Yes, you want your customers to love doing business with you, and you want your colleagues and employees to love working with you, but the most important element in the practice of cultivating Love is, ironically, the one we talk the least about and give virtually no attention to: your own personal connection to the work you do everyday.
Why is that so important? Because it’s impossible (at least in any significant and long-lasting way) to engage, motivate, compel, energize anyone else unless you feel it yourself, first. And love is the way to generate all of the above.
Here’s a process you can use to spark the match in your own heart. Try this, and see if it gives you the juice you need to lead in a way that inspires others to accomplish extraordinary things:
1. Remember Why You Took this Job: Think back over the course of your career so far and recount the events, jobs, projects etc. that led up to your beginning your current work. Then write your answer to these questions: Why did I take this job/start this company/enlist in this program? Are the ideals that I started with still in place today? If not, how can I re-enliven them?
2. List Every Aspect of Your Current Work/Job/Career: Make a quick inventory of all the various aspects of your work: tasks, projects, roles, responsibilities, colleagues, higher-ups, employees, customers, clients, underlying values, etc. Write it however works best for you. Categorize if you’d like; or don’t. However you do it, you should be able to look at the finished product and see all the aspects of your work life at the present time.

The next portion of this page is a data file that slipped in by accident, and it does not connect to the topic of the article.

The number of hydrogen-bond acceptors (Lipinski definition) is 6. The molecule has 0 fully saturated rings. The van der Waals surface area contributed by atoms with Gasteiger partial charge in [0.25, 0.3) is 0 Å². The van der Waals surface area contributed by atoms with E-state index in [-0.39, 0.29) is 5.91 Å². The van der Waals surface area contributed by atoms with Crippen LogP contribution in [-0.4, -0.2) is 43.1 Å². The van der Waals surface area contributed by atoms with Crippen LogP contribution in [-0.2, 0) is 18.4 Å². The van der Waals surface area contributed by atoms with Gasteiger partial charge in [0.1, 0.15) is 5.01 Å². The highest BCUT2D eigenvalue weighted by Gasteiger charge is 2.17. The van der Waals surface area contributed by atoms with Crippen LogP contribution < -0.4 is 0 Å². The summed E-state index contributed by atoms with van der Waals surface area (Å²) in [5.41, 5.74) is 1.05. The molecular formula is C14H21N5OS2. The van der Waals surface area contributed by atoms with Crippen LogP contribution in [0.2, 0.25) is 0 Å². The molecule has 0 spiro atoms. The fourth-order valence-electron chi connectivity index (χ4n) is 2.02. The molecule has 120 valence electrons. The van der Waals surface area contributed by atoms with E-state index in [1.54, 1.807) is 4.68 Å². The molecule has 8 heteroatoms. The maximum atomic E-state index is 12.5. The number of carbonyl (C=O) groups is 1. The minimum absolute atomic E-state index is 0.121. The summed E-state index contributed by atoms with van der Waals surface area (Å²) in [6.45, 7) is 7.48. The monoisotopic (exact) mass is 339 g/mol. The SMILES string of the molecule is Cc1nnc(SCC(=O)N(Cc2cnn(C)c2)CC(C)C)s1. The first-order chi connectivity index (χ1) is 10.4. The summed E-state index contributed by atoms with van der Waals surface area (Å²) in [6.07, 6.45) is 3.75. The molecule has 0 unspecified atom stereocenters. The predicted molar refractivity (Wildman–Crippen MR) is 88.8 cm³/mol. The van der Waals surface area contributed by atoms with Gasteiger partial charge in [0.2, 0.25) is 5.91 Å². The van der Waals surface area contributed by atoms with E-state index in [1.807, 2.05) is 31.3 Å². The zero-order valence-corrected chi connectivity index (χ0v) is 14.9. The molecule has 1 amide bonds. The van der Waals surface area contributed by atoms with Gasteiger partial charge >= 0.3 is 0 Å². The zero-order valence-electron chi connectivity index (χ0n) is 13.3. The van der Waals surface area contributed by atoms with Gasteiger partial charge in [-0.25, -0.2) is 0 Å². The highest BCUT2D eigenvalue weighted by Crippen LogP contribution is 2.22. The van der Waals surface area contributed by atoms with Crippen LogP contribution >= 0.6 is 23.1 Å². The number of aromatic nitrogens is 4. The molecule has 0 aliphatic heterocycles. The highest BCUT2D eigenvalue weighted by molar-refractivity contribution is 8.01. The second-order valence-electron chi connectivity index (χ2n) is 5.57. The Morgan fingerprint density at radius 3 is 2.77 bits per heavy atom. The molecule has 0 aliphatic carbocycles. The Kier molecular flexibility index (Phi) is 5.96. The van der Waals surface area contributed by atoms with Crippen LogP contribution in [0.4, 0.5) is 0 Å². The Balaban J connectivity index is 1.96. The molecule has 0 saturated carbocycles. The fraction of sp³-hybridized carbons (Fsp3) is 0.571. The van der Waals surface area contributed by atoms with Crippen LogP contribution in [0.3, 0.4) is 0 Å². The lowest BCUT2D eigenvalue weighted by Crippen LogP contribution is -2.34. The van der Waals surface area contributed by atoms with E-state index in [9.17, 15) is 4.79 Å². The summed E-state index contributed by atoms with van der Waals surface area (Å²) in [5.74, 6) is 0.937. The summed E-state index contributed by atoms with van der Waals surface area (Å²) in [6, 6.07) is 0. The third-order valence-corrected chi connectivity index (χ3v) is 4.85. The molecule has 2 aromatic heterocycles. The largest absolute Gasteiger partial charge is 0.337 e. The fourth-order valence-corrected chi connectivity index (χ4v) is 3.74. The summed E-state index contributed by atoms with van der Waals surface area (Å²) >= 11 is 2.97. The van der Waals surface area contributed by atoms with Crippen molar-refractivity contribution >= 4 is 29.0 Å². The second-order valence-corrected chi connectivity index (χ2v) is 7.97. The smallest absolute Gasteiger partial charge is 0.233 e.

3. Highlight What and Whom You’re Grateful For: Use a highlighter to emphasize the items on your list that really resonate with you—those things you love doing, the people you truly care about, the values that you strive to live by—and make coming to work worthwhile. As for the items that don’t get highlighted, well, that’s life. We all have to do things that we don’t love doing in order to do the overall work that we love. (I, for example, don’t love waiting in airports, making sales calls, and tracking expenses). We have a technical term for doing those things anyway. It’s called, “being an adult.”
4. Review Your Highlights Everyday: Once a day—ideally in the morning before things get rolling—review your list and focus on the highlights. Allow yourself to feel genuine gratitude for the things, activities, and people that populate your working experience. That one simple, reflective practice should help to stoke or re-kindle the love in your heart for the work you do.
And if it doesn’t?
It could be that you’re in the wrong place and/or doing the wrong work. But don’t jump to that conclusion rashly; use this opportunity to reflect and consider this work in the greater context of your life and goals.
And remember, you’re starting this process with yourself because that’s how you’ll genuinely and effectively be contagious to those around you. That’s how you’ll inspire others to step up and do the same.
Rajeev Upadhyay says
Loving something is in someone’s in character and mind. If one has positive outlook towards things he will love what he does.
Good process, Steve. Although change is an inevitable part of one’s work life, taking this inventory can help it feel less overwhelming. Highlighting what I love about what I do also draws more energy to it which, in turn, generates more love. As long as I love more than I don’t, I’m pretty lucky! Hope you’re having a wonderful holiday season. Continued Inspiration and success in 2012.
Executive Leadership Training says
This is quite a good way of looking at customer relationship. I hope more managers and executives can get to read this.